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dc.contributor.authorSaha, Amrita
dc.contributor.authorThorpe, Jodie
dc.contributor.authorMacdonald, Keir
dc.contributor.authorMegersa, Kelbesa
dc.coverage.spatialIndonesiaen
dc.date.accessioned2021-01-15T11:51:33Z
dc.date.available2021-01-15T11:51:33Z
dc.date.issued2021-01
dc.identifier.citationSaha, A., Thorpe, J., Macdonald, K. & Megersa, K. (2021). Linking business environment reform with gender and inclusion: A study of business licensing reform in Indonesia. K4D Emerging Issues Report No. 39. Brighton, UK: Institute of Development Studies. DOI: 10.19088/K4D.2021.001en
dc.identifier.urihttps://opendocs.ids.ac.uk/opendocs/handle/20.500.12413/15902
dc.description.abstractBusiness environment reform (BER) targets inadequate business regulations. It is intended to remove constraints to business investment, enabling growth and job creation, and create opportunities for international business to contribute to and benefit from this growth. However, there is a lack of detailed knowledge of the impact of BER on gender and inclusion (G&I). While a review of existing literature suggests that in general, there is no direct link between BER and G&I, indirect links are likely through the influence of BER on firm performance. Outcomes will be influenced by the differential ways in which women-led firms experience the business environment when compared to their male counterparts, with disparities based on how they are treated under the law, as well as structural and sociocultural factors. The fact that in many countries, female-led firms are fewer and smaller than those of their male counterparts, and may operate in different sectors, also affects these dynamics. This research offers new insights through an in-depth analysis of the impact of the Pelayanan Terpadu Satu Pintu (PTSP) or one-stop shop business licensing reform in 2009 on firm performance in Indonesia, and how these impacts vary based on the gender of firm leadership. The results find that on average, firms benefited from improved business performance (sales), as a direct or indirect effect of this reform, as well as an increase in the number of medium and large-scale firms. Outside Jakarta (Bali, Banten, Lampung), women-led firms experienced a small but significant benefit relative to male-led firms, related to both sales and the number of medium and large-scale firms they run. In Jakarta, women-led firms continued to lag behind men and there were no significant effects on employment, and this held across province and gender. These findings are based on an analysis of the PTSP reform using data from the World Bank Enterprise Survey (WBES), a survey of small, medium and large firms (i.e. with more than four employees) which took place in Indonesia between 2009 and 2015.en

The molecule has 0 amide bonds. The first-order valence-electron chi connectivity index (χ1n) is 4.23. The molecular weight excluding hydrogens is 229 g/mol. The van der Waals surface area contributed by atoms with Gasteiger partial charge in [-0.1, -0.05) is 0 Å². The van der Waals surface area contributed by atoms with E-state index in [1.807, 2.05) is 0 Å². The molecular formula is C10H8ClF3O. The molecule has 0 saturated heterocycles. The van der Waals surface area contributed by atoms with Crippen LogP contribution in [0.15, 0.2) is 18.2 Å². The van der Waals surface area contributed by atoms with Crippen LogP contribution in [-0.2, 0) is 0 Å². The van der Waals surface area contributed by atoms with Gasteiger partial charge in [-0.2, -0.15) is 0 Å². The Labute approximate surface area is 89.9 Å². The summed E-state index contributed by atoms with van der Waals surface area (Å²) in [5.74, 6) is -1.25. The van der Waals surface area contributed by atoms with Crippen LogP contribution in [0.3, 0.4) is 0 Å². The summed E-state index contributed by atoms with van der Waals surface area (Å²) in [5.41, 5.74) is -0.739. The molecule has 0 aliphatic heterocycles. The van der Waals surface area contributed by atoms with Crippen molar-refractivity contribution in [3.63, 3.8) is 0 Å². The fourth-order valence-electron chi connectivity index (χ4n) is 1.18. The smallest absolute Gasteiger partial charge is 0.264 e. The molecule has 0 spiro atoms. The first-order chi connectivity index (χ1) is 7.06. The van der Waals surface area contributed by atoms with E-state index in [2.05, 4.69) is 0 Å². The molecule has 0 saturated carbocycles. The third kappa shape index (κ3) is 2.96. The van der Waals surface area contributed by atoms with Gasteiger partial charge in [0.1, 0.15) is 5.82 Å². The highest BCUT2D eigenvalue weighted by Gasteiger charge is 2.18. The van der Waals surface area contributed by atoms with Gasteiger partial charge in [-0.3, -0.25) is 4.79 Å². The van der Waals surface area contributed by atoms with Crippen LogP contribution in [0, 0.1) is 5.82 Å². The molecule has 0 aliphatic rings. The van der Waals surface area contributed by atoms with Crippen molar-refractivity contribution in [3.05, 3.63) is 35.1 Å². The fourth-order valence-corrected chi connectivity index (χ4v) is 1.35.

dc.description.sponsorshipForeign, Commonwealth and Development Office (FCDO)en
dc.language.isoenen
dc.publisherInstitute of Development Studiesen
dc.relation.ispartofseriesK4D Emerging Issue Report;39
dc.rights.urihttps://www.nationalarchives.gov.uk/doc/open-government-licence/version/3/en
dc.subjectEconomic Developmenten
dc.subjectFinanceen
dc.subjectGenderen
dc.subjectTradeen
dc.subjectWork and Labouren
dc.titleLinking Business Environment Reform with Gender and Inclusion: A Study of Business Licensing Reform in Indonesiaen
dc.typeEmerging Issues Reportsen
dc.rights.holder© Crown copyright 2021en
dc.identifier.doi10.19088/K4D.2021.001
dcterms.dateAccepted2021-01
rioxxterms.funderDepartment for International Development, UK Governmenten
rioxxterms.identifier.projectK4Den
rioxxterms.versionVoRen
rioxxterms.versionofrecord10.19088/K4D.2021.001en
rioxxterms.funder.project238a9fa4-fe4a-4380-996b-995f33607ba0en


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  • K4D [765]
    K4D supports learning and the use of evidence to improve the impact of development policy and programmes. The programme is designed to assist the Foreign, Commonwealth and Development Office (FCDO) and other partners to be innovative and responsive to rapidly changing and complex development challenges.

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